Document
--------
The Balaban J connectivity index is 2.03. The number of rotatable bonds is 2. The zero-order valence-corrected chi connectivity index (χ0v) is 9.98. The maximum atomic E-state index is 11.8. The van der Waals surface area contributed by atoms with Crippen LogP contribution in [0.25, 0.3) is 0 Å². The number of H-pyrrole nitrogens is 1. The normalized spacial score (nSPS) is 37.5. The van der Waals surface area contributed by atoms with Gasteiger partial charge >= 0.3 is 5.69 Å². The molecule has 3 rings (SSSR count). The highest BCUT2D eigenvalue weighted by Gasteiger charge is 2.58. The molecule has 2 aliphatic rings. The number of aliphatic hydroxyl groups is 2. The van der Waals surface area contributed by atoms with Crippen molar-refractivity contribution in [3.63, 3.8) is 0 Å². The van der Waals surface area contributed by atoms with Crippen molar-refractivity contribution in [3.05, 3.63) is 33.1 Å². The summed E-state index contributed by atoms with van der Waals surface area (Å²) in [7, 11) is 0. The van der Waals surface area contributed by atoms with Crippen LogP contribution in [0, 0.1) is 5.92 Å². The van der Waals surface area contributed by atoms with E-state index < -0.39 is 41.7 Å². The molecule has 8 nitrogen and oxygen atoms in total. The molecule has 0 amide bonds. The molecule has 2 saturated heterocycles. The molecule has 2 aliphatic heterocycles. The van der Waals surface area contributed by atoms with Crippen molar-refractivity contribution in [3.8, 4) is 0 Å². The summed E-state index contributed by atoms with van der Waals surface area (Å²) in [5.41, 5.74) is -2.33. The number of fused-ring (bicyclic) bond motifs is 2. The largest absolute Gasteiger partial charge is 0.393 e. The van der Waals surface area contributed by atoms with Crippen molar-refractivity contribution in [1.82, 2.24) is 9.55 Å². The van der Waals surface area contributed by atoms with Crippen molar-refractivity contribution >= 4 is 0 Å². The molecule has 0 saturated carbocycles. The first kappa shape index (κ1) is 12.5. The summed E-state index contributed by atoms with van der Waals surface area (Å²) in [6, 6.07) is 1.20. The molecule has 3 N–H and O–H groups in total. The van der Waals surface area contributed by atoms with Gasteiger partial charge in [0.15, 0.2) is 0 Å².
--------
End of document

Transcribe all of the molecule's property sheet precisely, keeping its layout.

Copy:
The Balaban J connectivity index is 2.03. The number of rotatable bonds is 2. The zero-order valence-corrected chi connectivity index (χ0v) is 9.98. The maximum atomic E-state index is 11.8. The van der Waals surface area contributed by atoms with Crippen LogP contribution in [0.25, 0.3) is 0 Å². The number of H-pyrrole nitrogens is 1. The normalized spacial score (nSPS) is 37.5. The van der Waals surface area contributed by atoms with Gasteiger partial charge >= 0.3 is 5.69 Å². The molecule has 3 rings (SSSR count). The highest BCUT2D eigenvalue weighted by Gasteiger charge is 2.58. The molecule has 2 aliphatic rings. The number of aliphatic hydroxyl groups is 2. The van der Waals surface area contributed by atoms with Crippen molar-refractivity contribution in [3.63, 3.8) is 0 Å². The van der Waals surface area contributed by atoms with Crippen molar-refractivity contribution in [3.05, 3.63) is 33.1 Å². The summed E-state index contributed by atoms with van der Waals surface area (Å²) in [7, 11) is 0. The van der Waals surface area contributed by atoms with Crippen LogP contribution in [0, 0.1) is 5.92 Å². The van der Waals surface area contributed by atoms with E-state index < -0.39 is 41.7 Å². The molecule has 8 nitrogen and oxygen atoms in total. The molecule has 0 amide bonds. The molecule has 2 saturated heterocycles. The molecule has 2 aliphatic heterocycles. The van der Waals surface area contributed by atoms with Crippen molar-refractivity contribution in [3.8, 4) is 0 Å². The summed E-state index contributed by atoms with van der Waals surface area (Å²) in [5.41, 5.74) is -2.33. The number of fused-ring (bicyclic) bond motifs is 2. The largest absolute Gasteiger partial charge is 0.393 e. The van der Waals surface area contributed by atoms with Crippen molar-refractivity contribution in [1.82, 2.24) is 9.55 Å². The van der Waals surface area contributed by atoms with Crippen molar-refractivity contribution >= 4 is 0 Å². The molecule has 0 saturated carbocycles. The first kappa shape index (κ1) is 12.5. The summed E-state index contributed by atoms with van der Waals surface area (Å²) in [6, 6.07) is 1.20. The molecule has 3 N–H and O–H groups in total. The van der Waals surface area contributed by atoms with Gasteiger partial charge in [0.15, 0.2) is 0 Å².